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Mainland tourists during holidays spend US$115m in Taiwan

Publication Date : 06-02-2014


The National Immigration Agency (NIA) announced that visiting tourists from China were tallied at around 80,000, generating estimated revenues of NT$3.5 billion (US$115 million) in dining, accommodations and shopping over the six-day Chinese New Year holidays.

According to the NIA, visitors from China saw a 20-per-cent year-on-year growth this year, in the categories of both organised tours, as well as individual tourists and backpackers who booked their own itineraries.

The NIA stated that in the five-day during period between January 30 and February 3, mainland visitors on organised tours numbered 36,600, averaging 7,327 per day. Most notably, individual tourists and backpackers from the mainland recorded a daily average of 6,907 during the holidays, marking a tremendous 4.7-fold growth from last year's 1,200 daily average. In addition, a record high 9,537 PRC nationals made landfall in Taiwan on January 31.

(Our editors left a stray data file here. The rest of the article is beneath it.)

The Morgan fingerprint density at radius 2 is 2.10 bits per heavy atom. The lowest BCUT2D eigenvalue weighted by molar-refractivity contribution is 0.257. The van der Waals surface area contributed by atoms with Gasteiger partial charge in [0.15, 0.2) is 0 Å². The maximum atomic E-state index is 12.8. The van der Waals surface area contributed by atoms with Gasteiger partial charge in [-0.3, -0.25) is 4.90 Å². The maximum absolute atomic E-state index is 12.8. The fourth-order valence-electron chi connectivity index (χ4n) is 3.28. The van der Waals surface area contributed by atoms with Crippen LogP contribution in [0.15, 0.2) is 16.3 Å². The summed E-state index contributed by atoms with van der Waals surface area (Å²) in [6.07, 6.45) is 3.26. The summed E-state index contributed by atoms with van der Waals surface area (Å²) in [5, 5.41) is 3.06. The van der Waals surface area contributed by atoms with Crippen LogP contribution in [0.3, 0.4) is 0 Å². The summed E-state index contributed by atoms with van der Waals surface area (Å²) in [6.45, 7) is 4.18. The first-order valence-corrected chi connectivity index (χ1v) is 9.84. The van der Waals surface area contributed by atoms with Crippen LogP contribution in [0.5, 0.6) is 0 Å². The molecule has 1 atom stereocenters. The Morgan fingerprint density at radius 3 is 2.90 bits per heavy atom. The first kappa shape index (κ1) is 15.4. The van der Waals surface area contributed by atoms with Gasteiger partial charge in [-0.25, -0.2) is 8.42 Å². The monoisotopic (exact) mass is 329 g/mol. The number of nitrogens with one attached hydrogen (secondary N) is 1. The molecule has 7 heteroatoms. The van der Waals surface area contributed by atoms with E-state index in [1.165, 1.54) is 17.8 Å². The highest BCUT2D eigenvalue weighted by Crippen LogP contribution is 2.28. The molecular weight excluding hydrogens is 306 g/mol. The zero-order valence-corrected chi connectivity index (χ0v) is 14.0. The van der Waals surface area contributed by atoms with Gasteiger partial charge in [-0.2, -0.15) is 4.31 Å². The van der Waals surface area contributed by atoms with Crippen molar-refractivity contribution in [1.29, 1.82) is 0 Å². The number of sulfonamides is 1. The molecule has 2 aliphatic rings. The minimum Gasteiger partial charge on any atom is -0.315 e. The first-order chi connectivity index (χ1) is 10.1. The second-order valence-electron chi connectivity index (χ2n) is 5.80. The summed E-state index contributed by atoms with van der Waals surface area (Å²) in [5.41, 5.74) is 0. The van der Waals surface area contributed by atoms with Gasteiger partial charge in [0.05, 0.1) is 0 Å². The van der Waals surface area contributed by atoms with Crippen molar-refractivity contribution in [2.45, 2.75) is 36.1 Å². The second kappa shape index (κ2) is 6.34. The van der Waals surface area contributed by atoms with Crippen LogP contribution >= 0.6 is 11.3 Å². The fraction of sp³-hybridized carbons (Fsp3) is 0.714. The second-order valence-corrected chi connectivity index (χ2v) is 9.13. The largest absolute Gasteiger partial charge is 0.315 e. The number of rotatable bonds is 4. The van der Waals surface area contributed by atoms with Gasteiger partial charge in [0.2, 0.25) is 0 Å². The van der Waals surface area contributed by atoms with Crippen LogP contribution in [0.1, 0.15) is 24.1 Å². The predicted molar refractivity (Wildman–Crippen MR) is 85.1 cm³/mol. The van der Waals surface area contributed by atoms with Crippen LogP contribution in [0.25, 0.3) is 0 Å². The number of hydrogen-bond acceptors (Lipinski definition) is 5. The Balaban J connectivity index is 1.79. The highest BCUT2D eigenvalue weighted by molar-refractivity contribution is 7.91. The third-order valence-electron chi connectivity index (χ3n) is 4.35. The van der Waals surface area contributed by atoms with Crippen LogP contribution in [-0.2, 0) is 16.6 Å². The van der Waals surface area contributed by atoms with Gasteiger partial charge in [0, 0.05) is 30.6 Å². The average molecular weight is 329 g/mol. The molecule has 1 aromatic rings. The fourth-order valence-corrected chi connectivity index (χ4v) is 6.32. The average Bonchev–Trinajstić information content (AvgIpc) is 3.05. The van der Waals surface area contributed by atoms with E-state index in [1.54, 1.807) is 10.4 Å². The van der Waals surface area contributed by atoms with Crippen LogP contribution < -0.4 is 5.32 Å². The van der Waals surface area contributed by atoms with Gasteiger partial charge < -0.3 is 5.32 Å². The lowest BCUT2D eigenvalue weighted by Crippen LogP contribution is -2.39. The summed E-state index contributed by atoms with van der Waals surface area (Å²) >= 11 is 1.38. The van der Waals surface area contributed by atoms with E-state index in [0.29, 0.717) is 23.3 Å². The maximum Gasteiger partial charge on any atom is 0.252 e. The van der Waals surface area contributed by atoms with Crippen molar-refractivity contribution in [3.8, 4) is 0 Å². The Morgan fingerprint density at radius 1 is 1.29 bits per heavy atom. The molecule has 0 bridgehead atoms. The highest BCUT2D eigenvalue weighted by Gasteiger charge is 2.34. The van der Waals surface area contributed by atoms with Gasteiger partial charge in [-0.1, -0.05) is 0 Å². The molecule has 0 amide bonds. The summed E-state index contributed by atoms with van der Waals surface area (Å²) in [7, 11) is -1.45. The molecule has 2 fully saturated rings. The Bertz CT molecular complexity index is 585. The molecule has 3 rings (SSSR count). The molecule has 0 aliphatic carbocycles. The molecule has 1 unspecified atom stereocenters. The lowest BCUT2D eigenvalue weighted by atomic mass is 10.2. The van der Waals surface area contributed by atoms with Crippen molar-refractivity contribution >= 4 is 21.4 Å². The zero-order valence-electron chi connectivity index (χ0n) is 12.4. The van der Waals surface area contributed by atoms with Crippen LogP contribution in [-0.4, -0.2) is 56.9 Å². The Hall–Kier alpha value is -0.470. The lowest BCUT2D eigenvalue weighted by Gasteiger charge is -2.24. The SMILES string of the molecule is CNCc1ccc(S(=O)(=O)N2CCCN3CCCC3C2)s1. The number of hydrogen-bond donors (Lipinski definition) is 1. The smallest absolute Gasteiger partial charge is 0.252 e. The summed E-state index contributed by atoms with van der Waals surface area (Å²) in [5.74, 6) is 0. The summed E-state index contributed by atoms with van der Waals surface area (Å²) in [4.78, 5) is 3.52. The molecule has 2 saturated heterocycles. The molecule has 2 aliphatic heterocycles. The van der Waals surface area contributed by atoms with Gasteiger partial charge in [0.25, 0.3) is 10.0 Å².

According to the NIA, the rising popularity of self-planned itineraries to Taiwan observed among PRC nationals in recent years represents a transition toward the higher standards in tourism, a welcomed change from the emphasis on lower prices of the past, paving the way for more potential revenues.

China Travel Service, Taiwan (CTST) stated that since Jan. 24-25, the number of visitors from China began expanding markedly, with the 15-day high season persisting until the end of the Chinese New Year holiday early this month.

The Tourism Bureau attributed the stellar tourism revenues recorded over the holidays to a change that took place last year in two phases, which raised the quota for backpackers and individuals with self-planned itineraries to 3,000 persons for 13 major cities in China. Promotional campaigns advertising Taiwan's cultural attractions, cosmetic medicine industries and business opportunities have also spurred the growth in tourism revenues originating from the China market, said the Tourism Bureau.


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